Experimenting with RSVP
(Rapid Sequential Visual Presentation)
By Peter A. Bromberg, Ph.D.

Peter Bromberg

Back when I was in college -- what seems like eons ago -- I took the Xerox Speedreading course because I hoped it would enable me to devour more text faster, and thus be able to get something approximating a human night's sleep while studying for exams, doing required research, and the like.

This was probably the most sophisticated such course of its type at the time, and it consisted basically of a workbook and six cassette tapes. The general idea was that you were lead by the tape through the workbook and you learned to successively focus on and absorb, ultimately, entire paragraphs at a time. I remember getting up in the high 800 to 900 words per minute range with reasonably good comprehension on the tests. It really did give one an eerie sense of power. Unfortunately, just like touch - typing, if you didn't use it consistently you would eventually fall back into the old habits, and your reading speed would decline.



Recently, while cruising the Net, I ran into some articles on RSVP, which apparently became of first interest to researchers in the 1980's. The idea is simple, and can be very effective for small screens such as on PDA's and Smartphones, and that's why it seems to be seeing a resurgence of popularity. You present each word of the text to be read in a small window, centered in the window, and immediately folowing that, the next word, and so on. Some claim to achieve reading speeds approaching 1000 words per minute with this, and there has been considerable professional research on whether to make common words such as "and", "of" and "the" go by faster, as well as providing other cues such as end - of - sentence or paragraph pauses,and so on.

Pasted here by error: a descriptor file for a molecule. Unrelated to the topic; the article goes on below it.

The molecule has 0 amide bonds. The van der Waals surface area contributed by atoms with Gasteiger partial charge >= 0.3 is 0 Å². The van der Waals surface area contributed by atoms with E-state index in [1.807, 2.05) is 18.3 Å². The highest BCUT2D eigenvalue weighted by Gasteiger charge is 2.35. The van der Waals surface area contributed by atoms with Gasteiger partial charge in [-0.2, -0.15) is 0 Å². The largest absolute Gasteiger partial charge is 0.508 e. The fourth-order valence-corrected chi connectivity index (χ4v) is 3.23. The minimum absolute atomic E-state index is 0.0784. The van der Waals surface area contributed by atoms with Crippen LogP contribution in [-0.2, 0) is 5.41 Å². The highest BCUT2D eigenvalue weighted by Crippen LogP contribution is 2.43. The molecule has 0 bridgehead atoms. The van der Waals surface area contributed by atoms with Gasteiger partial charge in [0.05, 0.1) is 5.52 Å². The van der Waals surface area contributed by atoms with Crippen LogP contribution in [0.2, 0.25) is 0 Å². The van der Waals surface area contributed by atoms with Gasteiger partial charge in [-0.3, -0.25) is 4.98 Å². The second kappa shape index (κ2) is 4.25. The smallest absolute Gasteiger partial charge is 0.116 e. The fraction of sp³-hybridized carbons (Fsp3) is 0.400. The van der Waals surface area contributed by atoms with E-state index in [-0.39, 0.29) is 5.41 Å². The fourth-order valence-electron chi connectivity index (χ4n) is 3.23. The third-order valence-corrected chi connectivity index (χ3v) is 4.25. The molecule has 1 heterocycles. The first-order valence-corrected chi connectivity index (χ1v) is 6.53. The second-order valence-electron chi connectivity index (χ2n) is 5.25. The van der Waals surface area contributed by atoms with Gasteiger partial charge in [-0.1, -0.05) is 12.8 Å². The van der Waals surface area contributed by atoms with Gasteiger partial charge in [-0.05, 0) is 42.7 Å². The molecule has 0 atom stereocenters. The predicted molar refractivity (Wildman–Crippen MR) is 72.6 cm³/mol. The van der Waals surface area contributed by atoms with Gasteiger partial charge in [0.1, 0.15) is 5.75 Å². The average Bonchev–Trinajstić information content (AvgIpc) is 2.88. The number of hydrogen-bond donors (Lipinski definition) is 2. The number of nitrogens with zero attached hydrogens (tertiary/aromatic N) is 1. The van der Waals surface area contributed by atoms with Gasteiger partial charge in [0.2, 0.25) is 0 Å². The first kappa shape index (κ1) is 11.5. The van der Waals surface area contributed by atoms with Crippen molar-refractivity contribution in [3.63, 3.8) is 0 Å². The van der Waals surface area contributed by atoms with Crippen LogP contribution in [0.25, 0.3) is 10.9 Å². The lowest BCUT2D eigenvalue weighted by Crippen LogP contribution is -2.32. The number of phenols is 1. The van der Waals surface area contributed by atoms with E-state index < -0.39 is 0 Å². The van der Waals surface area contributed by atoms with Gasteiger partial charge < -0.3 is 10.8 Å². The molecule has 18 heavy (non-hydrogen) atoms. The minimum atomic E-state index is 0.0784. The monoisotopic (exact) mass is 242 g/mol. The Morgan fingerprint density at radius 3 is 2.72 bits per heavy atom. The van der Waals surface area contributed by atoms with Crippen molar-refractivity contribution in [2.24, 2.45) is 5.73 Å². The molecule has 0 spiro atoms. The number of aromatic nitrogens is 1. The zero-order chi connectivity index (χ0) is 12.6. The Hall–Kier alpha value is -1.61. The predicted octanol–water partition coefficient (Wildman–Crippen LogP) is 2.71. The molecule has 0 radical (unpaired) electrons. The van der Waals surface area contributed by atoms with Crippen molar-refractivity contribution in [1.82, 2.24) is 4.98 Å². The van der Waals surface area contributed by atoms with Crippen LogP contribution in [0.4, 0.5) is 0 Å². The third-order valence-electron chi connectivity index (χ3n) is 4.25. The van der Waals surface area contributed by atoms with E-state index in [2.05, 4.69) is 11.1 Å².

Not to be daunted, I figured that it wouldn't be rocket science to have a script tag in a page that loaded a script that would grab the HTML from the page it was in, use Regex to strip out all the HTML tags, and then just SPLIT all the text into a word array. The reset would simply involve a setTimeout on a function to flash the words in the array one - by - one inside a DIV tag at the proper speed.

So I whipped up some Javascript to try it out. First, here's the script, and then I' am going to let you read a very nice classic short story with the reader:

var ctr=0;
var words=null;
var speed=500;
var sText="<table><tr><td><input type=button value='read' onclick='showWords();' /></td></tr>";
document.getElementsByTagName('body')[0].insertAdjacentHTML('afterBegin', sText);
var sText2="<tr><td><input type=text value=500 onblur='setSpeed(this.value);'/>Set WPM 
(tab out, press \"READ\")<div id='showMe' align='center' style='font-size:32pt;font-face:Verdana;
background-color:AliceBlue;'></td></tr></table>"
; document.getElementsByTagName('body')[0].insertAdjacentHTML('afterBegin', sText2); function setSpeed(v) { speed=60000/v; } function getWords( ) { var htmlString=document.getElementsByTagName('BODY')[0].innerHTML; var stripped = htmlString.replace(/(<([^>]+)>)/ig,""); var words = stripped.split(' '); // for(var i=0;i<words.length;i++) //{ //document.write(words[i]+"<BR>"); // } return words; } function showWords() { window.setTimeout('showWords()',speed); if(words==null)words=getWords(); if(ctr <words.length) document.getElementById('showMe').innerText=words[ctr]; ctr++; }

To use my nifty-zippy RSVP reader, all you need to do is put <script defer src="rsvp.js"></script> tag in your page. I'm not going to bother explaining how it works because anybody can read through the code and figure it out. This really has some potential for improvement, its in its first iteration and is somewhat clunky, but it does work very nicely. Basically, when the page comes up, you are going to see a WPM (Words per minute) textbox that you should focus in, change from 500 to a higher or lower number if you want, and then TAB out and press the READ button.

And now for your RSVP reading pleasure, I present a classic short story by a classic author, with 11,662 words:

The Short Happy Life of Francis Macomber by Ernest Hemingway

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Peter Bromberg is a C# MVP, MCP, and .NET consultant who has worked in the banking and financial industry for 20 years. He has architected and developed web - based corporate distributed application solutions since 1995, and focuses exclusively on the .NET Platform.
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